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Cry Murder! In A Small Voice is a jewel of a novella. In chapbook form, it fills fifty-two pages of elegant typeface on good quality paper. The cover illustration by artist Kathleen Jennings is a lively set of figures in shades of umber and grey, their lines reminiscent of a Renaissance woodcut, shadows cast behind them. It suits the contents perfectly, in more ways than one. The care that has gone into the design of this Small Beer Press chapbook, impressive as it is, pales besides the craftsmanship on display in the novella itself.

Greer Gilman is not a prolific writer. But when she writes, her work is recognized. Her first and thus far only novel, Moonwise, won the Crawford Award in 1991. A novella, "A Crowd of Bone," won the 2004 World Fantasy Award; her 2009 collection Cloud & Ashes: Three Winter's Tales (published, like this chapbook, by Small Beer Press) took home the Tiptree Award for that same year. If I had been paying attention, perhaps Cry Murder! In A Small Voice wouldn't have taken me quite so much by surprise.

The Devil is an ass

I do acknowledge it.

The epigraph that opens Cry Murder! In A Small Voice is from Ben Jonson's 1616 play, The Devil is an Ass. Ben Jonson is Cry Murder!'s main character, and its action is set across 1603-1604, divided between Venice and London. And that action? It involves a dead boy actor, the Earl of Oxford, murders, justice, plays, changes, and transformations. The epigraph, here, is doing at least three things at once: establishing the importance of Ben Jonson to what follows; recalling the play's meta-textual strain, and recalling the supernatural elements of both stories. The Devil is an Ass is often held up as an example of meta-theatrical discussion of cross-dressed performance. Not only is cross-dressed performance, performativity and gender, important to Cry Murder!, but The Devil is an Ass involves the intrusion of a (albeit comic) supernatural presence into London, and there is a supernatural presence here also: oblique, not obvious, but present throughout the text.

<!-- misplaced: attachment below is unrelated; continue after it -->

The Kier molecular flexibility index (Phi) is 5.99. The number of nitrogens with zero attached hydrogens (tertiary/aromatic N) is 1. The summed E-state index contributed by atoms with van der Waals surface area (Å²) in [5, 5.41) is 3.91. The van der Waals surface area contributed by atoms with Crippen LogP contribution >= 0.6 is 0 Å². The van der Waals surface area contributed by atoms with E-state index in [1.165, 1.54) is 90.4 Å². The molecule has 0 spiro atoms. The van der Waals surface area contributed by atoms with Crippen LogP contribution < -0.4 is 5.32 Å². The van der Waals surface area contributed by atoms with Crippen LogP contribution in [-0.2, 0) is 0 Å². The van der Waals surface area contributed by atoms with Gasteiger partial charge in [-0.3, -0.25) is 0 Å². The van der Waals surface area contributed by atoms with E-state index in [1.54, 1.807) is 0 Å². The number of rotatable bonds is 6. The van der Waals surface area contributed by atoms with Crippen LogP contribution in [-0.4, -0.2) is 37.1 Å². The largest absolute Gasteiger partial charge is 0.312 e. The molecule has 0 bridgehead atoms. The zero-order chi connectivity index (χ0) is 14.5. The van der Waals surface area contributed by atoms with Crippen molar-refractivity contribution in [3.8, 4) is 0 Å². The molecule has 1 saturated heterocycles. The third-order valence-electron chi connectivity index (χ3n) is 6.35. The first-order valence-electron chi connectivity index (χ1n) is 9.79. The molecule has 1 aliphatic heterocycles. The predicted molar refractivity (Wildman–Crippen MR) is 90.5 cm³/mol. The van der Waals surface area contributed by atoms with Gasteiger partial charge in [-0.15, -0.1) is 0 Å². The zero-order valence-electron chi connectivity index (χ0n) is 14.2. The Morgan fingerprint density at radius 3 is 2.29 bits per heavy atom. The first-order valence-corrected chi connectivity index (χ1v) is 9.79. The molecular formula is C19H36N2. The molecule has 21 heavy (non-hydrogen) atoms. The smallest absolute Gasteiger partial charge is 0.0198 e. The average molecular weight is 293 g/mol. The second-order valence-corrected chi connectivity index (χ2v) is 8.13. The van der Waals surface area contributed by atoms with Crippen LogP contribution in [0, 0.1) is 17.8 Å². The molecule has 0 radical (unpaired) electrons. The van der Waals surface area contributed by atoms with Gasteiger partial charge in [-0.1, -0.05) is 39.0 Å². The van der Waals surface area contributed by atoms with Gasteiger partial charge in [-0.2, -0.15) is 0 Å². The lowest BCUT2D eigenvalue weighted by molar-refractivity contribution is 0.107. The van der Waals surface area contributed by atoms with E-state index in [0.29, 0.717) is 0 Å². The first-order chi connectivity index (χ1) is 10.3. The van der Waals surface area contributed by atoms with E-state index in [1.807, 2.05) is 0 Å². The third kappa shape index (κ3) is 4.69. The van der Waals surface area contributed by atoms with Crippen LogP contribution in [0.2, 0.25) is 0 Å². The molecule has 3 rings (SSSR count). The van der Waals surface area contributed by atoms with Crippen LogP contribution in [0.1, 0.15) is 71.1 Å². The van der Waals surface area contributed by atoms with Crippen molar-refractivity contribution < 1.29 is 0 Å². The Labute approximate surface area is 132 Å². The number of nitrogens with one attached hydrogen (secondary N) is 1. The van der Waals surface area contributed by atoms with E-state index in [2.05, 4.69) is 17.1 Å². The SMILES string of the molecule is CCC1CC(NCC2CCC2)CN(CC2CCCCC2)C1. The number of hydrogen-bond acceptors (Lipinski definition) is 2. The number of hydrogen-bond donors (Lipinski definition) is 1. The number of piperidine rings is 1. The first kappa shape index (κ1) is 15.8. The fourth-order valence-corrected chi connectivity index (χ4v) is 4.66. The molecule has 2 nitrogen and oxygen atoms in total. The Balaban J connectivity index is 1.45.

The old ones, hornèd, pricked, and fluted, wait: at thresholds, in the shoals of fountains, set on bridge-ends and in niches, drown in silt: the keepers of the isles. Immortal, they decay: are smutted, streaked with mutings of millennia of birds; cracked; maimed. The patient gods.

They wait the ass, god-bringing; for the green to whelm the stone. (p. 27)

A text written in Early Modern English, or so close a facsimile I cannot tell the difference. Gilman's language has the rhythm of a play, and it's intoxicating: one could grow drunk on the wordplay, lost in layers of allusion, symbol, significance. There is density here, and prose too nimble and too full of white-hot intensity to term lush—although "occasionally baroque" would not be inaccurate. And there are references to—a kind of playful intertextuality with—the dramatists and players of the period.